Albanian radicals in Kosovo were nevertheless outraged over the lack of practical efforts that could bring about the creation of the Great Albania. In the early 1980ies, they used to complain that Hoxha, the party and government leader, still did not deserve to be called the leader of the Albanian nation24.
The Great Albania plan started to look more practical with the collapse of Yugoslavia in the early 1990ies. Showered with geopolitical initiatives and facing a tide of national self-awareness among their various nations, the Balkans saw an unprecedented rise of separatism25. It is a general tendency that ethnic identity issues come into spotlight and feature prominently on political agendas during crises, which was exactly the case in Europe in the late 1980ies26. The trend manifested itself in numerous quests for «greater statehood» across the Balkans. Under the circumstances, nationalist ideologists typically draw from their predecessors' traditional concepts which, in the Balkans, were born along with the very national statehoods27.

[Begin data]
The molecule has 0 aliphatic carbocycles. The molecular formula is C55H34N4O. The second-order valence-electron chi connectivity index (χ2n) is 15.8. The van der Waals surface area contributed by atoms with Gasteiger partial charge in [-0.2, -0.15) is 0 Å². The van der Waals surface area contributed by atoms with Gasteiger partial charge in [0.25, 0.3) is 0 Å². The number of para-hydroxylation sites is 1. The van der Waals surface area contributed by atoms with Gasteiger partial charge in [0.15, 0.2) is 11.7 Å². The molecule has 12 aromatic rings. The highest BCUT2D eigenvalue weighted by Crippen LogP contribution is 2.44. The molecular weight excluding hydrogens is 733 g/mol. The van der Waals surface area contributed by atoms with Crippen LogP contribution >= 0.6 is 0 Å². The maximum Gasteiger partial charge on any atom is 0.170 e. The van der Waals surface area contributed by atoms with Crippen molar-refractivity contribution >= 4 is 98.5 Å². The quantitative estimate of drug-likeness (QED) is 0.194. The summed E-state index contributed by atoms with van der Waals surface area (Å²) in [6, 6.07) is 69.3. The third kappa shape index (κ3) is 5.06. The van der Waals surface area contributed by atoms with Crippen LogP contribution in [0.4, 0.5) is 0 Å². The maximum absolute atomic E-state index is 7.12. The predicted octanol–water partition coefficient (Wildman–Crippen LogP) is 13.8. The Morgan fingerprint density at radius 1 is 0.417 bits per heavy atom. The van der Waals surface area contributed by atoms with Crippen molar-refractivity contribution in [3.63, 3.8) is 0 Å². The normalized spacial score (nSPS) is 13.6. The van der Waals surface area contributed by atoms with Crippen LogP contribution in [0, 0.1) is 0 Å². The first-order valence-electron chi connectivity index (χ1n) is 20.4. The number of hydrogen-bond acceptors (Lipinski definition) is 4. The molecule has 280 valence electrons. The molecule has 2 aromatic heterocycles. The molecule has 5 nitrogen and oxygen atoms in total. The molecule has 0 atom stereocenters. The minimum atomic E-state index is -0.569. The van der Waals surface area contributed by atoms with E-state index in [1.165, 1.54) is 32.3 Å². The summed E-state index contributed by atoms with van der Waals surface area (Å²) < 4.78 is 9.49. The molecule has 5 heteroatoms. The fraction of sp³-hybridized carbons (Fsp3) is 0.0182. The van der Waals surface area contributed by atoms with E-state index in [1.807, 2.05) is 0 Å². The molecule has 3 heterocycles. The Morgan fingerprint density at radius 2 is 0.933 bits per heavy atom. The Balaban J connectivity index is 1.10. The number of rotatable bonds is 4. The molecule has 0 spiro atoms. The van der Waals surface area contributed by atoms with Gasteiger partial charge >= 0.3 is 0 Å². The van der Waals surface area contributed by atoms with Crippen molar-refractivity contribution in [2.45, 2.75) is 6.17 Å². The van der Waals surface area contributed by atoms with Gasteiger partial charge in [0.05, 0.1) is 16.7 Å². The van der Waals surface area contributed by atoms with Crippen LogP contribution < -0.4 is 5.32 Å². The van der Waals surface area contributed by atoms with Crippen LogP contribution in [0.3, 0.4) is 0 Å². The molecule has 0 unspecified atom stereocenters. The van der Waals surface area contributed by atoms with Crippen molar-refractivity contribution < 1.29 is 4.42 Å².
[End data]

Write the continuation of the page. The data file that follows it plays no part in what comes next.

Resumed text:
It should be noted that radicalization among Albanians was not limited to Kosovo or the wider Serbia. In 1992, Albanian radicals proclaimed a so-called Macedonia-Ilirida republic in Macedonia's city of Struga28. At present radical Albanian leaders in Macedonia openly call for the conversion of the country into a Slavic-Albanian confederation, threatening that the alternative may be their Kosovo-style unilateral independence. Albanian parties within Macedonia's ruling coalition, at the same time, do adhere officially to the position that the country should preserve its current configuration29.